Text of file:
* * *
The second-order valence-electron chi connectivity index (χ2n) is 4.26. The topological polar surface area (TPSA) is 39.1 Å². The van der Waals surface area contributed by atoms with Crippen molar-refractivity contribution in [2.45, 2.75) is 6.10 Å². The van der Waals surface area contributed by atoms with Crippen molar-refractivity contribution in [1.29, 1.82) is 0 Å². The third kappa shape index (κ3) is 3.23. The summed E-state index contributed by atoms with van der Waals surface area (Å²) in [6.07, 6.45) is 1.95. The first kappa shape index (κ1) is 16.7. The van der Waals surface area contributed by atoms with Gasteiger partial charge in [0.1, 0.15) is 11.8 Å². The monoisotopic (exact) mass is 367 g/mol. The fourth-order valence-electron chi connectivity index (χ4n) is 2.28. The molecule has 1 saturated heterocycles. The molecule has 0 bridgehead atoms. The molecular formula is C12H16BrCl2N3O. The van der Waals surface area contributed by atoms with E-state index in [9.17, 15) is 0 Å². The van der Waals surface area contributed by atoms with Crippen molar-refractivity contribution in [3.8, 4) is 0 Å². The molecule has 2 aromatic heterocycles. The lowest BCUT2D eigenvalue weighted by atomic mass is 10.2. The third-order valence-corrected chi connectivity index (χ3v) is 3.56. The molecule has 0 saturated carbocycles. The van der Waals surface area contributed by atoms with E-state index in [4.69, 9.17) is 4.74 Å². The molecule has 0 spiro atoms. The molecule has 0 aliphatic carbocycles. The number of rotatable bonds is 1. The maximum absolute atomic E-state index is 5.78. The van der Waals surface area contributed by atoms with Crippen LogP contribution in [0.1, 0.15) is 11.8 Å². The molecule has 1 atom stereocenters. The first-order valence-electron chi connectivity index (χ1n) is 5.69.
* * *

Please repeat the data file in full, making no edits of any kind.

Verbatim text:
The second-order valence-electron chi connectivity index (χ2n) is 4.26. The topological polar surface area (TPSA) is 39.1 Å². The van der Waals surface area contributed by atoms with Crippen molar-refractivity contribution in [2.45, 2.75) is 6.10 Å². The van der Waals surface area contributed by atoms with Crippen molar-refractivity contribution in [1.29, 1.82) is 0 Å². The third kappa shape index (κ3) is 3.23. The summed E-state index contributed by atoms with van der Waals surface area (Å²) in [6.07, 6.45) is 1.95. The first kappa shape index (κ1) is 16.7. The van der Waals surface area contributed by atoms with Gasteiger partial charge in [0.1, 0.15) is 11.8 Å². The monoisotopic (exact) mass is 367 g/mol. The fourth-order valence-electron chi connectivity index (χ4n) is 2.28. The molecule has 1 saturated heterocycles. The molecule has 0 bridgehead atoms. The molecular formula is C12H16BrCl2N3O. The van der Waals surface area contributed by atoms with E-state index in [9.17, 15) is 0 Å². The van der Waals surface area contributed by atoms with Crippen molar-refractivity contribution in [3.8, 4) is 0 Å². The molecule has 2 aromatic heterocycles. The lowest BCUT2D eigenvalue weighted by atomic mass is 10.2. The third-order valence-corrected chi connectivity index (χ3v) is 3.56. The molecule has 0 saturated carbocycles. The van der Waals surface area contributed by atoms with E-state index in [4.69, 9.17) is 4.74 Å². The molecule has 0 spiro atoms. The molecule has 0 aliphatic carbocycles. The number of rotatable bonds is 1. The maximum absolute atomic E-state index is 5.78. The van der Waals surface area contributed by atoms with Crippen LogP contribution in [0.1, 0.15) is 11.8 Å². The molecule has 1 atom stereocenters. The first-order valence-electron chi connectivity index (χ1n) is 5.69.